Today, the Justice Department announced that they will use Section Two of the Voting Rights Act to sue Texas over a photo voter ID law that the federal government had once blocked under Section Five of the Voting Rights Act. It was blocked because both a Justice Department review and a federal district court hearing revealed that it would discriminate against hundreds of thousands of Latino-, Asian- and African-Americans in accessing their ballots. Texas immediately reinstated the voter ID law after the U.S. Supreme Court overturned Section Five in June.
But Attorney General Eric Holder said today that the Supreme Court's decision doesn't solve the racial discriminatory problems found when he first blocked it. The Justice Department is suing so that Texas doesn't enforce the voter ID law, and is also seeking to bail Texas in to federal preclearance under Section Three of the Voting Rights Act.
"We will not allow the Supreme Court's recent decision to be interpreted as open season for states to pursue measures that suppress voting rights," said Holder today. "The Department will take action against jurisdictions that attempt to hinder access to the ballot box, no matter where it occurs. We will keep fighting aggressively to prevent voter disenfranchisement. We are determined to use all available authorities, including remaining sections of the Voting Rights Act, to guard against discrimination and, where appropriate, to ask federal courts to require preclearance of new voting changes. "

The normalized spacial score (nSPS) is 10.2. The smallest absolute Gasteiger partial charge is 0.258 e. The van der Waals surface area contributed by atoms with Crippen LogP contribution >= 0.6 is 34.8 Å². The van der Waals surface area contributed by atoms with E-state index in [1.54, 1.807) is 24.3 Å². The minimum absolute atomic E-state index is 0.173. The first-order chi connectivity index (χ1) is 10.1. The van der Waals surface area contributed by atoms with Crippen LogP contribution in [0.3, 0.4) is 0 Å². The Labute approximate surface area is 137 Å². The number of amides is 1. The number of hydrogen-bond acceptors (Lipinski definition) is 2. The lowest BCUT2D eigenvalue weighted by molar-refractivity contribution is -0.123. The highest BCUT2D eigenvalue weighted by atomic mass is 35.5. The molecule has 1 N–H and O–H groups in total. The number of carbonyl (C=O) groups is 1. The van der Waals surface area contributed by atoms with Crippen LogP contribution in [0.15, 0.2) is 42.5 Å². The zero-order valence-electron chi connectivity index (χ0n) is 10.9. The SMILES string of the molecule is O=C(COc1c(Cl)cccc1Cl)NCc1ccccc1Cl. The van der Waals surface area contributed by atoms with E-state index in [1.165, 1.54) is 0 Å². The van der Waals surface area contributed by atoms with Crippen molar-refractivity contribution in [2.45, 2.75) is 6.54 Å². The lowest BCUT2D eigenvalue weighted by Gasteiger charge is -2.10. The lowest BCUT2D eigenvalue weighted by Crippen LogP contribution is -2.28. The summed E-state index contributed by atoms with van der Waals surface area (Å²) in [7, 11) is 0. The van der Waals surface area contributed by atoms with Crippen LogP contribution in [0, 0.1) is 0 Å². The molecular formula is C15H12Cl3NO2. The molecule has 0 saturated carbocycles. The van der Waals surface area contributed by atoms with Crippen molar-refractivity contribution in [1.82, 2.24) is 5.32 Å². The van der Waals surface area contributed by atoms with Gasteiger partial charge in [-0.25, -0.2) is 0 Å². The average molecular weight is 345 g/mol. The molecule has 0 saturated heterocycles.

Just last month, Holder, who will be one of the speakers at the August 24 march commemorating the 1963 March on Washington, announced plans to sue Texas over its redistricting plans. A federal court found intentional discrimination against Latino- and African-Americans in those plans last year. The Justice Department officially filed that lawsuit today in addition to the voter ID suit. They are seeking Section Three "bail-in" in both cases. Which means if Holder is succesful, Texas will have to return to submitting any election changes to the federal government for review to ensure they won't result in racial disenfranchisement.
"The Department of Justice will use all the tools it has available to ensure that each citizen can cast a ballot free from impermissible discrimination," said Jocelyn Samuels, Acting Assistant Attorney General for the Justice Department's Civil Rights Division. "The right to the franchise is one of the most fundamental promises of American democracy."